It's political season here in the United States. I'm sure you noticed. It seems like it's been that way for an unnaturally long time already, and it's not even close to done yet. That's a presidential election year for you. We need time to get to know each and every character who's running for the highest office, and I guess that would be wise except that the process gets so clouded with money and lies until most people don't really have a clue who they can believe. The battle for the presidency has been honed over the years, and the candidates have only gotten better at their feints and parries. Almost nothing can be taken at face value.
Like many, I'm sick of it. It's the only system we've got, so I have a duty to be aware and involved, but by this stage in the game, all the shine has worn off. I'm sure much of the world has been watching our primary debates with the same kind of disbelief and horror I have. What a pool of candidates we've come up with this go round! I'm seriously concerned if these are our best and brightest.
That's not to say the field is totally without noble ideals or skills we'll need for the job. There are candidates who could keep us from running completely over the edge, even some who might do some serious good, but they have been vastly outnumbered and drowned out by the rest of the clowns in the circus. What is most troubling is how many Americans have let themselves be manipulated by what seems like obvious trickery to me.
In the flurry of campaign ads, interviews and speeches, I always find myself thinking back to grade school when they taught us the classic propaganda techniques commonly used in advertising. The same basic concepts were introduced year after year. It was easy to assume that this was something they wanted to impress upon our growing minds, some critical life skill we would need in order to know when we were being manipulated. Was my school the only one that did this? Or is it just that we don't think of political advertising in the same way we do when we're being sold a hamburger or a car?
Government is a service, and serving in a political office is a very serious job. However, candidates are presented as products, using all the same tactics. This has always been the case, but modern society has taken advertising to new levels. It's entwined in our lives, and reality TV has made us particularly susceptible to branding. We're now very eager to buy an easily digestible, simple story about any given candidate. Pull the right strings, and the public will latch onto the story and seek out only the things that support that story. Complex isn't as comfortable or as fun, but complex is real.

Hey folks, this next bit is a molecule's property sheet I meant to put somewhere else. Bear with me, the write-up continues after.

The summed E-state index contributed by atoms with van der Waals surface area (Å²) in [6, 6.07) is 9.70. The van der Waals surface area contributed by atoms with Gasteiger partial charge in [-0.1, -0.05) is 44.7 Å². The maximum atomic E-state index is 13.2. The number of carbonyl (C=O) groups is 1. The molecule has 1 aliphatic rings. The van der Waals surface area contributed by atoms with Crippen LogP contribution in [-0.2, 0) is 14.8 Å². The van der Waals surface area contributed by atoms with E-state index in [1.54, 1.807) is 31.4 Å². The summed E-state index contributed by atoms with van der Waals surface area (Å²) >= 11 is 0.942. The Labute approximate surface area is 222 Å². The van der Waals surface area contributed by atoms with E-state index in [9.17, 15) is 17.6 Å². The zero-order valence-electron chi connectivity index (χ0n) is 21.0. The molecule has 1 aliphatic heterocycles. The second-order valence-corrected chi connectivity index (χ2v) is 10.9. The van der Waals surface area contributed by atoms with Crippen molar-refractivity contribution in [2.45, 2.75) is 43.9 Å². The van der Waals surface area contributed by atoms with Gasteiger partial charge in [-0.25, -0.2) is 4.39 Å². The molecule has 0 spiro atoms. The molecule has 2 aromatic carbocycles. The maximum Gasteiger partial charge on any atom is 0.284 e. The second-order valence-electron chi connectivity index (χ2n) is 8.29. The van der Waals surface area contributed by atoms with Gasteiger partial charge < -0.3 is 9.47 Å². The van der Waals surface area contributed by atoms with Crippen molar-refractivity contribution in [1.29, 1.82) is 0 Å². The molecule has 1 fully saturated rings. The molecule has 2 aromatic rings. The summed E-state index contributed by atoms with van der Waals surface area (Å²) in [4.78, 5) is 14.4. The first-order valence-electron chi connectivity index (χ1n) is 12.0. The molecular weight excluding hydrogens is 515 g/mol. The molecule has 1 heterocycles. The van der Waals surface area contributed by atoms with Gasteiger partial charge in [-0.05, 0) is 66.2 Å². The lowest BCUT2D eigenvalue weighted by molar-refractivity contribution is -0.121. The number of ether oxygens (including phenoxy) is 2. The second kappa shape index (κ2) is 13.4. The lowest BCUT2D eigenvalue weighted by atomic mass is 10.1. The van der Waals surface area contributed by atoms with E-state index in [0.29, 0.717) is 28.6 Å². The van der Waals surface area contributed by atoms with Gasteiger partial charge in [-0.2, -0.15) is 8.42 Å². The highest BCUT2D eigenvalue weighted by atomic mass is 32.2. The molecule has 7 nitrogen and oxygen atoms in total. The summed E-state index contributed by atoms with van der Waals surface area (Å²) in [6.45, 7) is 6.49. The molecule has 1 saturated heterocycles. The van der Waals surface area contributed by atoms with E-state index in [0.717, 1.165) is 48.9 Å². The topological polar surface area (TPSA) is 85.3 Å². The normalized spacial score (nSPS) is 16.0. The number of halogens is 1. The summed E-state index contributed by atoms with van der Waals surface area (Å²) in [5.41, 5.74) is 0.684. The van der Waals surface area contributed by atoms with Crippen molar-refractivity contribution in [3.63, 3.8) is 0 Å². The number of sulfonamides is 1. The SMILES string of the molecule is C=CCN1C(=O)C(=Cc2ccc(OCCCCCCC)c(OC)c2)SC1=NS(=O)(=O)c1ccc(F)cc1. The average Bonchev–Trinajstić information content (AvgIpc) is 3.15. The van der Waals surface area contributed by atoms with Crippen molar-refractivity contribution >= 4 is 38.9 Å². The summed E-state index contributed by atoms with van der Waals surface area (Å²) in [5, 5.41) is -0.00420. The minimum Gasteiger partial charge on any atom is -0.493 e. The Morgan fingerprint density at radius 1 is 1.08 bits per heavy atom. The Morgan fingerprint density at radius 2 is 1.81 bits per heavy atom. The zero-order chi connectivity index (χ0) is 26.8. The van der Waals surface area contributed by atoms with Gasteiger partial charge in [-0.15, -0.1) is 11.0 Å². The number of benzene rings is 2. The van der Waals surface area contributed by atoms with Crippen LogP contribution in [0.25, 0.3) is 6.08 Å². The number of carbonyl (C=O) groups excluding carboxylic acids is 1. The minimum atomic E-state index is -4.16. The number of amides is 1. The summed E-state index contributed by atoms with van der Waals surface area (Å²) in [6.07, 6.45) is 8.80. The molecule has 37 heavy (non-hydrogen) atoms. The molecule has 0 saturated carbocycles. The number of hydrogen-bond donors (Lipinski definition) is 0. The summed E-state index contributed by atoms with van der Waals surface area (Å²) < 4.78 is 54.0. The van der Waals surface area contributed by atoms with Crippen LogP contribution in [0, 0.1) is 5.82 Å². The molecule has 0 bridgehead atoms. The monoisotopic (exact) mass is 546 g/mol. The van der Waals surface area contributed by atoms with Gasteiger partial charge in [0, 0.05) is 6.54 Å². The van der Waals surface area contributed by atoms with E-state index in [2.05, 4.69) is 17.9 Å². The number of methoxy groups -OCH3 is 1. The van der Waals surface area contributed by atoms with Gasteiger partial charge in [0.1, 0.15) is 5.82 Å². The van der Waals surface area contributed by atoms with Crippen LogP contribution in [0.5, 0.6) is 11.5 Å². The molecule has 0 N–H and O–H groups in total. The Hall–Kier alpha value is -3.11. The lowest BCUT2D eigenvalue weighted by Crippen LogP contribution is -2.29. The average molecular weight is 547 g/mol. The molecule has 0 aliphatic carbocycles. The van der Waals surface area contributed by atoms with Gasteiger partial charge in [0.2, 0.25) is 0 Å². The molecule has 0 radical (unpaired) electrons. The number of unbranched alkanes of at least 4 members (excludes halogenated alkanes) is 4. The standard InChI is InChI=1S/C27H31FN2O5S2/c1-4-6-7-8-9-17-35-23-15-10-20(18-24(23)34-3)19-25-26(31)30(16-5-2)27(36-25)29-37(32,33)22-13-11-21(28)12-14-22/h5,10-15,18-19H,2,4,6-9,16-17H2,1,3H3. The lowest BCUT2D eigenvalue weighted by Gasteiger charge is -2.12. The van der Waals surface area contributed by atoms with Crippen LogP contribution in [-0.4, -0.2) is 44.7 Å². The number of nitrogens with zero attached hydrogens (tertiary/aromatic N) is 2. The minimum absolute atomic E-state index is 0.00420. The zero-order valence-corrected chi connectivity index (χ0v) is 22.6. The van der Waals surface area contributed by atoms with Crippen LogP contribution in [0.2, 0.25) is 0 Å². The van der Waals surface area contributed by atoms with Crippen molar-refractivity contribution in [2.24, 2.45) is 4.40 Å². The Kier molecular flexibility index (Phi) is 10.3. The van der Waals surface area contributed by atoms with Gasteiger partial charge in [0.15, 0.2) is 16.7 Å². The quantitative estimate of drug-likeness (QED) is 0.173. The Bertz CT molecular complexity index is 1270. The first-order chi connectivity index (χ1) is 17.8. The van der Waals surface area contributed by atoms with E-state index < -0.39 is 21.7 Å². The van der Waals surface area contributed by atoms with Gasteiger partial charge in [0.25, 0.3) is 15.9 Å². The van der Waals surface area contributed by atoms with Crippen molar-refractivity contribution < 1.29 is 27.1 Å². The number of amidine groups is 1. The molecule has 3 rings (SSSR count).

To win an election, campaigns use advertising. It's just a fact. You have to be prepared to evaluate everything they're telling you and to look for more than the simple story.
I've looked around for lessons similar to those we learned in grade school. There are a variety of lists out there, broken down in different ways. I encourage you to learn as much as you can about the ways advertising steers people, and then share that knowledge with others- friends, family, children. The future of our country depends on our ability and willingness to understand when and how we are being manipulated.
So, here are some basics to start you on that path.
- Bandwagon- Everyone wants to belong. You're one of the crowd if you agree. "Everyone is voting for Candidate X"
- Compare/Contrast- Implying a difference between the product and the competition, usually without proof of any kind. "Candidate X doesn't hate puppies"
- Faulty Cause and Effect- Crediting one (or blaming the competition) without a clear causal connection. "When Candidate X was mayor, no hurricanes hit his town."
- Loaded Words- Word choice based on emotional response. "Candidate X will fight for Freedom, Justice, and this Glorious country."
- Name Calling- Negative words or ideas are attached to opponents. "Candidate Y is a Liar. Vote for Candidate X."
- Repetition- Using a word or name over and over to create an association or to make it more memorable. "You can Trust Candidate X because Candidate X is Trustworthy. Trust your instincts and vote for Candidate X."
- Testimonial- A celebrity or authority endorses the product. "Candidate X is the only one I trust to lead the country," says Steven Superstar.
- Transfer- Attaching positive, desired qualities to the buyer. "Smart citizens will vote for Candidate X."
There is some overlap in these tactics, and they are often used together as well. If you keep them in mind, though, when you see your next political ad, interview or debate, you should start to see them easily.
Finally, it's worth mentioning that just because all campaigns use advertising techniques they are not exempt from responsibility for what they say. If a candidate tells you they didn't really mean what they said on the campaign trail, that they were just playing the game, they are admitting to deceit. It's not all OK because it's just campaign rhetoric. Hold candidates accountable. As I explained once before, an election is like a job interview. When the questions are asked, you pay attention to what candidates say and also how and why they say it, and the best man for the job should become clear. Lying in an interview should not get a candidate hired. It's up to every one of us to keep our heads clear and to see the truth beneath the marketing. Buyer beware.